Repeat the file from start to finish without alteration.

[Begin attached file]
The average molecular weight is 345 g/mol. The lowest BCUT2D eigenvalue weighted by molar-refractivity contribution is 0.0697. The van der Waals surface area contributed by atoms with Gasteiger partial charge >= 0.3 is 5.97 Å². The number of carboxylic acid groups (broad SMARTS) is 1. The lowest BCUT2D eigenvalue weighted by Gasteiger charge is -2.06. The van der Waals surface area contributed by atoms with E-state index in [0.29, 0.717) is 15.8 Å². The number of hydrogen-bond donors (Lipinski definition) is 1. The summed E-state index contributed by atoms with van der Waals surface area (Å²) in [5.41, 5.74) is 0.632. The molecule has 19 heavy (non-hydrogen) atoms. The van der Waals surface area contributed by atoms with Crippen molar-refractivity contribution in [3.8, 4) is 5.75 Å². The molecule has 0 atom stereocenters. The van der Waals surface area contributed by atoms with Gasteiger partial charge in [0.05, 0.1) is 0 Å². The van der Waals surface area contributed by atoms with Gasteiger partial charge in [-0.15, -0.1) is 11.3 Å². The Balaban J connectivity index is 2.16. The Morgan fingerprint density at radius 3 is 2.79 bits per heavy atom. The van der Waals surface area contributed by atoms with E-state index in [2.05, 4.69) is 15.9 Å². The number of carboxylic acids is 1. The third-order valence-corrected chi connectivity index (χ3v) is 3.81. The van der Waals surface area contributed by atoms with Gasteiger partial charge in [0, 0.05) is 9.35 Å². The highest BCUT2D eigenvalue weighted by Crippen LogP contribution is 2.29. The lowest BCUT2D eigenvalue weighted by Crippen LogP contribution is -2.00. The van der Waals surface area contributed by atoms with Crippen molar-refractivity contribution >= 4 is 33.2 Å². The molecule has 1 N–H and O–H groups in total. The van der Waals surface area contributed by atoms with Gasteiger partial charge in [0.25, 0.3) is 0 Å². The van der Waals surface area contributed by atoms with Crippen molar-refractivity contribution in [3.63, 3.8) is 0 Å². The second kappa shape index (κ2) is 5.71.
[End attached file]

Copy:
The average molecular weight is 345 g/mol. The lowest BCUT2D eigenvalue weighted by molar-refractivity contribution is 0.0697. The van der Waals surface area contributed by atoms with Gasteiger partial charge >= 0.3 is 5.97 Å². The number of carboxylic acid groups (broad SMARTS) is 1. The lowest BCUT2D eigenvalue weighted by Gasteiger charge is -2.06. The van der Waals surface area contributed by atoms with E-state index in [0.29, 0.717) is 15.8 Å². The number of hydrogen-bond donors (Lipinski definition) is 1. The summed E-state index contributed by atoms with van der Waals surface area (Å²) in [5.41, 5.74) is 0.632. The molecule has 19 heavy (non-hydrogen) atoms. The van der Waals surface area contributed by atoms with Crippen molar-refractivity contribution in [3.8, 4) is 5.75 Å². The molecule has 0 atom stereocenters. The van der Waals surface area contributed by atoms with Gasteiger partial charge in [0.05, 0.1) is 0 Å². The van der Waals surface area contributed by atoms with Gasteiger partial charge in [-0.15, -0.1) is 11.3 Å². The Balaban J connectivity index is 2.16. The Morgan fingerprint density at radius 3 is 2.79 bits per heavy atom. The van der Waals surface area contributed by atoms with E-state index in [2.05, 4.69) is 15.9 Å². The number of carboxylic acids is 1. The third-order valence-corrected chi connectivity index (χ3v) is 3.81. The van der Waals surface area contributed by atoms with Gasteiger partial charge in [0, 0.05) is 9.35 Å². The highest BCUT2D eigenvalue weighted by Crippen LogP contribution is 2.29. The lowest BCUT2D eigenvalue weighted by Crippen LogP contribution is -2.00. The van der Waals surface area contributed by atoms with Crippen molar-refractivity contribution >= 4 is 33.2 Å². The molecule has 1 N–H and O–H groups in total. The van der Waals surface area contributed by atoms with Gasteiger partial charge in [0.25, 0.3) is 0 Å². The van der Waals surface area contributed by atoms with Crippen molar-refractivity contribution in [3.63, 3.8) is 0 Å². The second kappa shape index (κ2) is 5.71.